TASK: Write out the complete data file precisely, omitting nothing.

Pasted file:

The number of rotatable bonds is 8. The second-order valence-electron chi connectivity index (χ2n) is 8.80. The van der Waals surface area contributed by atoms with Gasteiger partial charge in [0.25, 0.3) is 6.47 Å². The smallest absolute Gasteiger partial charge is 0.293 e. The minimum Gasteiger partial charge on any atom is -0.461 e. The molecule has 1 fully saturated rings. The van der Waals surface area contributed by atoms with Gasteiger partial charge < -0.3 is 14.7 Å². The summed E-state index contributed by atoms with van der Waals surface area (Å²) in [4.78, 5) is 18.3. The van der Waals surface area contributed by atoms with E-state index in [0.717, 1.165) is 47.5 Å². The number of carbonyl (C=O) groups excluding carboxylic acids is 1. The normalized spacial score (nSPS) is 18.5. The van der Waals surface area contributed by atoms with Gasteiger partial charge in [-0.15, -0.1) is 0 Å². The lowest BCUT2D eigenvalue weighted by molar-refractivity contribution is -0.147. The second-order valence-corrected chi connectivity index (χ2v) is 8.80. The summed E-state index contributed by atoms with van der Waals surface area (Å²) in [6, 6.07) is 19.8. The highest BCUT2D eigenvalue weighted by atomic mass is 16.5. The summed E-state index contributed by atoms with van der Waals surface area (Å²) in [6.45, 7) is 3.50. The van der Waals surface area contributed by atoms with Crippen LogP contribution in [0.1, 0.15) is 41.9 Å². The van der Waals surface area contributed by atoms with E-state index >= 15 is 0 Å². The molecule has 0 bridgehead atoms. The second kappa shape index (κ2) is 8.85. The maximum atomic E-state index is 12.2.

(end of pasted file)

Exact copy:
The number of rotatable bonds is 8. The second-order valence-electron chi connectivity index (χ2n) is 8.80. The van der Waals surface area contributed by atoms with Gasteiger partial charge in [0.25, 0.3) is 6.47 Å². The smallest absolute Gasteiger partial charge is 0.293 e. The minimum Gasteiger partial charge on any atom is -0.461 e. The molecule has 1 fully saturated rings. The van der Waals surface area contributed by atoms with Gasteiger partial charge < -0.3 is 14.7 Å². The summed E-state index contributed by atoms with van der Waals surface area (Å²) in [4.78, 5) is 18.3. The van der Waals surface area contributed by atoms with E-state index in [0.717, 1.165) is 47.5 Å². The number of carbonyl (C=O) groups excluding carboxylic acids is 1. The normalized spacial score (nSPS) is 18.5. The van der Waals surface area contributed by atoms with Gasteiger partial charge in [-0.15, -0.1) is 0 Å². The lowest BCUT2D eigenvalue weighted by molar-refractivity contribution is -0.147. The second-order valence-corrected chi connectivity index (χ2v) is 8.80. The summed E-state index contributed by atoms with van der Waals surface area (Å²) in [6, 6.07) is 19.8. The highest BCUT2D eigenvalue weighted by atomic mass is 16.5. The summed E-state index contributed by atoms with van der Waals surface area (Å²) in [6.45, 7) is 3.50. The van der Waals surface area contributed by atoms with Crippen LogP contribution in [0.1, 0.15) is 41.9 Å². The van der Waals surface area contributed by atoms with E-state index >= 15 is 0 Å². The molecule has 0 bridgehead atoms. The second kappa shape index (κ2) is 8.85. The maximum atomic E-state index is 12.2.